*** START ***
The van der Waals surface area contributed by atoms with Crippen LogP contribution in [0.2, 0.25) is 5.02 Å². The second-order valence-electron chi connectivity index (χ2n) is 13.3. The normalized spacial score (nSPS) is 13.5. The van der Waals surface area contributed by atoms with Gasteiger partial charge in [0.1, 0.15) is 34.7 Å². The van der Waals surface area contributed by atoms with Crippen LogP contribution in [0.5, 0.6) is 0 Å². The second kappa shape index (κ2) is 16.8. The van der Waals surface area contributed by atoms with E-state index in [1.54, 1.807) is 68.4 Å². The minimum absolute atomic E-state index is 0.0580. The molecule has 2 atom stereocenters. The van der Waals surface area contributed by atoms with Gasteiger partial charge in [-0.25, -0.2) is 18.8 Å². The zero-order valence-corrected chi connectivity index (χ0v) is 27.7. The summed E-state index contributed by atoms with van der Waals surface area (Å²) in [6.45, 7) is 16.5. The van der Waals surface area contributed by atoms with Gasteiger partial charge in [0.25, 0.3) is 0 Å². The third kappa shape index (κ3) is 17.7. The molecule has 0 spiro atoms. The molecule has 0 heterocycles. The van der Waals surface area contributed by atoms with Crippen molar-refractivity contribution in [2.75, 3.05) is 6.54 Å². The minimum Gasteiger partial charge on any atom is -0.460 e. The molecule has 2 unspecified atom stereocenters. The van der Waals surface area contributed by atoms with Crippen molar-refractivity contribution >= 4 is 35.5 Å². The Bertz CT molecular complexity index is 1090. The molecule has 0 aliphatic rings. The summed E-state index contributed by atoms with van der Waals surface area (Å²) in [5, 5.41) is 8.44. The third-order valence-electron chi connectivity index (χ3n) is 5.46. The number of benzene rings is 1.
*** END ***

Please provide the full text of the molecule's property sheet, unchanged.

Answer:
The van der Waals surface area contributed by atoms with Crippen LogP contribution in [0.2, 0.25) is 5.02 Å². The second-order valence-electron chi connectivity index (χ2n) is 13.3. The normalized spacial score (nSPS) is 13.5. The van der Waals surface area contributed by atoms with Gasteiger partial charge in [0.1, 0.15) is 34.7 Å². The van der Waals surface area contributed by atoms with Crippen LogP contribution in [0.5, 0.6) is 0 Å². The second kappa shape index (κ2) is 16.8. The van der Waals surface area contributed by atoms with E-state index in [1.54, 1.807) is 68.4 Å². The minimum absolute atomic E-state index is 0.0580. The molecule has 2 atom stereocenters. The van der Waals surface area contributed by atoms with Gasteiger partial charge in [-0.25, -0.2) is 18.8 Å². The zero-order valence-corrected chi connectivity index (χ0v) is 27.7. The summed E-state index contributed by atoms with van der Waals surface area (Å²) in [6.45, 7) is 16.5. The van der Waals surface area contributed by atoms with Gasteiger partial charge in [0.25, 0.3) is 0 Å². The third kappa shape index (κ3) is 17.7. The molecule has 0 spiro atoms. The molecule has 0 heterocycles. The van der Waals surface area contributed by atoms with Crippen molar-refractivity contribution in [2.75, 3.05) is 6.54 Å². The minimum Gasteiger partial charge on any atom is -0.460 e. The molecule has 2 unspecified atom stereocenters. The van der Waals surface area contributed by atoms with Crippen molar-refractivity contribution >= 4 is 35.5 Å². The Bertz CT molecular complexity index is 1090. The molecule has 0 aliphatic rings. The summed E-state index contributed by atoms with van der Waals surface area (Å²) in [5, 5.41) is 8.44. The third-order valence-electron chi connectivity index (χ3n) is 5.46. The number of benzene rings is 1.